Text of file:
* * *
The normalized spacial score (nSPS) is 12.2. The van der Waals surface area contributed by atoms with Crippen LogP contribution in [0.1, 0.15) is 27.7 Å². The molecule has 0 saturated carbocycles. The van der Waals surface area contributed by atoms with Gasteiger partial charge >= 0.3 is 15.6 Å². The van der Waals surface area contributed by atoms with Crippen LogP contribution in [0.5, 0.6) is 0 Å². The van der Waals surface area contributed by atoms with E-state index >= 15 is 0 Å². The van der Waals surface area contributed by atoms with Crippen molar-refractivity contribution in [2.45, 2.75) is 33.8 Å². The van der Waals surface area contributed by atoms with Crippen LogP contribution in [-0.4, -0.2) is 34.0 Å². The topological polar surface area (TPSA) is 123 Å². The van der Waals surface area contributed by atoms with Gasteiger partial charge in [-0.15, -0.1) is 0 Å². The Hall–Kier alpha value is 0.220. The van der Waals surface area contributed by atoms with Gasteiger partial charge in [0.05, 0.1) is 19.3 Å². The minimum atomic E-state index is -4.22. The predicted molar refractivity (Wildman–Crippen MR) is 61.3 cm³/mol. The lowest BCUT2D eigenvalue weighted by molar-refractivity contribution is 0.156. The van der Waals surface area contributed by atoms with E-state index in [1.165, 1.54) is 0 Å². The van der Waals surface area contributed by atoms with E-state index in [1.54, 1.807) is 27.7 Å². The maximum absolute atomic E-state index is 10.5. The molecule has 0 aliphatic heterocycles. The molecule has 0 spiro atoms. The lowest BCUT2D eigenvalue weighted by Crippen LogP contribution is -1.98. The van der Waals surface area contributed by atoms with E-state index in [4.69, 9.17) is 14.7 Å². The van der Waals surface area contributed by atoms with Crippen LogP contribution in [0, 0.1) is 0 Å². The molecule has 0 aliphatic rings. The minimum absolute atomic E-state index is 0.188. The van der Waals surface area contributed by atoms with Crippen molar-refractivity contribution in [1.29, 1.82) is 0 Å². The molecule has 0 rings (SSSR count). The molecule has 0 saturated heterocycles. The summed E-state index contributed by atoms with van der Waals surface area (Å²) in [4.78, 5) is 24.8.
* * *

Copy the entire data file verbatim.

The normalized spacial score (nSPS) is 12.2. The van der Waals surface area contributed by atoms with Crippen LogP contribution in [0.1, 0.15) is 27.7 Å². The molecule has 0 saturated carbocycles. The van der Waals surface area contributed by atoms with Gasteiger partial charge >= 0.3 is 15.6 Å². The van der Waals surface area contributed by atoms with Crippen LogP contribution in [0.5, 0.6) is 0 Å². The van der Waals surface area contributed by atoms with E-state index >= 15 is 0 Å². The van der Waals surface area contributed by atoms with Crippen molar-refractivity contribution in [2.45, 2.75) is 33.8 Å². The van der Waals surface area contributed by atoms with Crippen LogP contribution in [-0.4, -0.2) is 34.0 Å². The topological polar surface area (TPSA) is 123 Å². The van der Waals surface area contributed by atoms with Gasteiger partial charge in [-0.15, -0.1) is 0 Å². The Hall–Kier alpha value is 0.220. The van der Waals surface area contributed by atoms with Gasteiger partial charge in [0.05, 0.1) is 19.3 Å². The minimum atomic E-state index is -4.22. The predicted molar refractivity (Wildman–Crippen MR) is 61.3 cm³/mol. The lowest BCUT2D eigenvalue weighted by molar-refractivity contribution is 0.156. The van der Waals surface area contributed by atoms with E-state index in [1.165, 1.54) is 0 Å². The van der Waals surface area contributed by atoms with E-state index in [1.54, 1.807) is 27.7 Å². The maximum absolute atomic E-state index is 10.5. The molecule has 0 aliphatic heterocycles. The molecule has 0 spiro atoms. The lowest BCUT2D eigenvalue weighted by Crippen LogP contribution is -1.98. The van der Waals surface area contributed by atoms with E-state index in [4.69, 9.17) is 14.7 Å². The van der Waals surface area contributed by atoms with Crippen LogP contribution in [0, 0.1) is 0 Å². The molecule has 0 aliphatic rings. The minimum absolute atomic E-state index is 0.188. The van der Waals surface area contributed by atoms with Crippen molar-refractivity contribution in [1.29, 1.82) is 0 Å². The molecule has 0 rings (SSSR count). The molecule has 0 saturated heterocycles. The summed E-state index contributed by atoms with van der Waals surface area (Å²) in [4.78, 5) is 24.8.